But it was French President Hollande who really got left out on a limb. When no other country agreed to back Obama’s attack plan, Hollande committed himself not only to give political support, but also to participate in the operation. According to the French press, some French warplanes were already on their way to the skies over Syria when Hollande got word the attack had been called off.
Hollande has the lowest approval ratings of any president in modern French history, and that little humiliation at Obama’s hands did him no good at all.
But there is also a deeper current of hostility to Obama’s penchant for peacemaking. [Continue reading...]
Reuters reports: France warned of serious stumbling blocks to a long-sought accord with Iran as unity among Western powers seemed to fray in talks on getting Tehran to curtail a nuclear program seen as a bomb risk in exchange for relief from economic sanctions.
Iranian media quoted the Islamic Republic’s deputy foreign minister, Abbas Araqchi, as saying “the issues are serious and there is still a gap in stances”, and that the talks would probably end later in the day and be resumed at a later date.
As discussions stretched on, French Foreign Minister Laurent Fabius was doubtful whether they would soon succeed in nailing down an interim deal that would begin to defuse fears of a stealthy Iranian advance towards nuclear arms capability.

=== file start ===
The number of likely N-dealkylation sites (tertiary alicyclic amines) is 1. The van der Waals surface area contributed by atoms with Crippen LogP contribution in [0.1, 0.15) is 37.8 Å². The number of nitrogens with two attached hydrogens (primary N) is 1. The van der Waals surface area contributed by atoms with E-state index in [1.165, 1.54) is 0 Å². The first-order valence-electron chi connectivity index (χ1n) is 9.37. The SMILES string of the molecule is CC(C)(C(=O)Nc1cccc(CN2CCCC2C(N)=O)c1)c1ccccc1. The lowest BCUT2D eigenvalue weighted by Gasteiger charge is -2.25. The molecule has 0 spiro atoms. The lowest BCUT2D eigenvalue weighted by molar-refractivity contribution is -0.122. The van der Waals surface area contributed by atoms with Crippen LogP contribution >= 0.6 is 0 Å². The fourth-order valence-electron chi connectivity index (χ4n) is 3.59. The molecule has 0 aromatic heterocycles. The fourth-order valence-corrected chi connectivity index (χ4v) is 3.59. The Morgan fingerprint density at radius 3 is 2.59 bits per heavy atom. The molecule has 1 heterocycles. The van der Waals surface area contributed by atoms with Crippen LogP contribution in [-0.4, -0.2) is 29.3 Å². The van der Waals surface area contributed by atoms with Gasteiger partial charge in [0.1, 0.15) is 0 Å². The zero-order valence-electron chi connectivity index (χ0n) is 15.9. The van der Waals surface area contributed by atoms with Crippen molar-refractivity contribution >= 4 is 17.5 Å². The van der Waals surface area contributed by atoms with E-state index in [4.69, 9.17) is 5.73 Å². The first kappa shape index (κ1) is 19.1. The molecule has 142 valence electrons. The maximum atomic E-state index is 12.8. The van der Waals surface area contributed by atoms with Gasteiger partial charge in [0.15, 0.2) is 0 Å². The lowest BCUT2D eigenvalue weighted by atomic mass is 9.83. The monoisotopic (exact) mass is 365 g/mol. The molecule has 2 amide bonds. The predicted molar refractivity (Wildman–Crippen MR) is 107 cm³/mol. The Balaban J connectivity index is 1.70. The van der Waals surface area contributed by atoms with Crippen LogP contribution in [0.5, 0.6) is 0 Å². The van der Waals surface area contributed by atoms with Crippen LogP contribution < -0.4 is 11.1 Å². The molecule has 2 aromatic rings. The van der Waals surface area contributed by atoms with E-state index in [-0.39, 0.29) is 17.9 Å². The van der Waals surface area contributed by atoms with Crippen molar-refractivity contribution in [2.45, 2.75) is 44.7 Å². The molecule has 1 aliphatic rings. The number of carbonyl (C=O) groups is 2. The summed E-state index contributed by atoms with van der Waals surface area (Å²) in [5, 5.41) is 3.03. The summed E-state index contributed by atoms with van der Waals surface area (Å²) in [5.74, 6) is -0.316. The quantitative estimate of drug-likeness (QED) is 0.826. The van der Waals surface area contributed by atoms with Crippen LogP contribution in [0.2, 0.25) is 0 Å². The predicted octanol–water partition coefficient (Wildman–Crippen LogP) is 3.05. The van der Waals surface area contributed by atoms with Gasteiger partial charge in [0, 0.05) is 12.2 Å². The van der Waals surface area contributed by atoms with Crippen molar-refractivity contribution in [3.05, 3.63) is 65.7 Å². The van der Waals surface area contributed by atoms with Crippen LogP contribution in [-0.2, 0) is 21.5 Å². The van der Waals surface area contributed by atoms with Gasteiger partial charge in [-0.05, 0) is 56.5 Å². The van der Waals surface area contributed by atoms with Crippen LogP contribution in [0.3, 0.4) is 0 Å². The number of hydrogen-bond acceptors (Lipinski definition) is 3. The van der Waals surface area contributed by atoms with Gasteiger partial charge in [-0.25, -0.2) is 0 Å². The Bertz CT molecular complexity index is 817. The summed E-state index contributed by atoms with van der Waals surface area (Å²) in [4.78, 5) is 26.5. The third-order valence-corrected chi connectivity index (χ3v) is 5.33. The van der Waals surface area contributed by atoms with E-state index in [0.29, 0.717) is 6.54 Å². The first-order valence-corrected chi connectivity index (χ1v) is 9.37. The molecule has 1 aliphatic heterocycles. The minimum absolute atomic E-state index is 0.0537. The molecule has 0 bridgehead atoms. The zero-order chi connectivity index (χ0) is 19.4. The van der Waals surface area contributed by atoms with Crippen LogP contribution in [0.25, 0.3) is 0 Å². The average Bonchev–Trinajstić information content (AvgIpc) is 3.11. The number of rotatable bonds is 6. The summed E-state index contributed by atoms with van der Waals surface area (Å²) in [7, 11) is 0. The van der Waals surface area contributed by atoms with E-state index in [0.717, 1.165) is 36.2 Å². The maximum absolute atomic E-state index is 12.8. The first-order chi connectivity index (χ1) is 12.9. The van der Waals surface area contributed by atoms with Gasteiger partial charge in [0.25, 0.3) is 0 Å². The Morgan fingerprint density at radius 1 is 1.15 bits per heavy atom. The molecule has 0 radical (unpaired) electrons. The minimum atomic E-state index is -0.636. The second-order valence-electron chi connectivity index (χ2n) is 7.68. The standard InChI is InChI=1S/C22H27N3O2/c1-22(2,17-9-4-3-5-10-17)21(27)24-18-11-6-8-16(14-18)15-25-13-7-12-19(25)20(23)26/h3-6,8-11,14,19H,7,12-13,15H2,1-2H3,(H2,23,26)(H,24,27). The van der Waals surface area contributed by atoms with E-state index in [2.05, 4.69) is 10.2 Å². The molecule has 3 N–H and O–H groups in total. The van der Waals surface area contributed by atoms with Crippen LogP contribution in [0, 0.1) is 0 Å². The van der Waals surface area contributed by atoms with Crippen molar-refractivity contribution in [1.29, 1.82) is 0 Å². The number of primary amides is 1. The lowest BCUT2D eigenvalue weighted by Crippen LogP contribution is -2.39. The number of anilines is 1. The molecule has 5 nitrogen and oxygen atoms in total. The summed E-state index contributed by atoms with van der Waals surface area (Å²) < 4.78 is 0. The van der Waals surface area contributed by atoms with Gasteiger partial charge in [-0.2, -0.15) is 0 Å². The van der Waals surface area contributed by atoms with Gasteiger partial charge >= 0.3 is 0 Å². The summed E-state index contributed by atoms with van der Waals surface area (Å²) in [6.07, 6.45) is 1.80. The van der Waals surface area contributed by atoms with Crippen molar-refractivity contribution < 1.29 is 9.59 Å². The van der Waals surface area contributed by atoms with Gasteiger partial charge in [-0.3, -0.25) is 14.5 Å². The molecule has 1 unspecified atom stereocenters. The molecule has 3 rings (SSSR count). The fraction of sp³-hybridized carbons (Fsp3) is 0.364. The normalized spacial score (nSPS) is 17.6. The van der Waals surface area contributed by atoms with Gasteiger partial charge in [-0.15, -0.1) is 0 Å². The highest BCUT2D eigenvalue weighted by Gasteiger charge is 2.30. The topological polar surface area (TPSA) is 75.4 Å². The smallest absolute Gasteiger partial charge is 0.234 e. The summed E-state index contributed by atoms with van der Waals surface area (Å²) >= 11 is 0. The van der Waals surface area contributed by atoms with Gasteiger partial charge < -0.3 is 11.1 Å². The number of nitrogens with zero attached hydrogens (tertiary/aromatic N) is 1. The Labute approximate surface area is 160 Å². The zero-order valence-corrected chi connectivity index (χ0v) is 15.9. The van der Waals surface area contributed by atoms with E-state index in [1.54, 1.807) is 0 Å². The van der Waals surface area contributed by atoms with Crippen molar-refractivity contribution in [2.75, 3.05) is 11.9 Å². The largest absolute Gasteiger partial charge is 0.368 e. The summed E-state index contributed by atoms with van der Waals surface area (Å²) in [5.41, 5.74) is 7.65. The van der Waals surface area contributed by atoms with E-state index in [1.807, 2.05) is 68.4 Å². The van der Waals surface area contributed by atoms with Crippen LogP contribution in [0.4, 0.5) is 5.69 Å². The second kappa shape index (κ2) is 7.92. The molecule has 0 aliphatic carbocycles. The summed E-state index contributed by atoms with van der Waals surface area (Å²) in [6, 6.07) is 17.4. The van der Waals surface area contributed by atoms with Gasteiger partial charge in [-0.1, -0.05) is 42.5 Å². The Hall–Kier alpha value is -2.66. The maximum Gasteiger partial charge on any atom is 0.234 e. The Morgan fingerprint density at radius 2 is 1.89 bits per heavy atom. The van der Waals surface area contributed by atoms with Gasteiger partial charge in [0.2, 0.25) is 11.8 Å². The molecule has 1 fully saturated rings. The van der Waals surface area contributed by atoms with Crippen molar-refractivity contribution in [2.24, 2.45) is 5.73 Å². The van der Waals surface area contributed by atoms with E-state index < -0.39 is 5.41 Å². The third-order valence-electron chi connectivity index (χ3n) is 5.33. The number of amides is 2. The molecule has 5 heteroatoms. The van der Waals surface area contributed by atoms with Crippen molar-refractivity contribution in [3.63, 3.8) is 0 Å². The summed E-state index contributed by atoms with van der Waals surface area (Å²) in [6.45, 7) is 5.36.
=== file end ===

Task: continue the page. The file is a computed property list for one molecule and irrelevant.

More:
“As I speak to you, I cannot say there is any certainty that we can conclude,” Fabius said on France Inter radio, stressing that Paris could not accept a “sucker’s deal”.
His pointed remarks hinted at a rift brewing within the Western camp. A Western diplomat close to the negotiations said the French were trying to upstage the other powers.
“The Americans, the EU and the Iranians have been working intensively together for months on this proposal, and this is nothing more than an attempt by Fabius to insert himself into relevance late in the negotiations,” the diplomat told Reuters, speaking on the condition of anonymity. [Continue reading...]
AFP reports: France believed the United States attempted to hack into its president’s communications network, a leaked US intelligence document published on Friday suggests.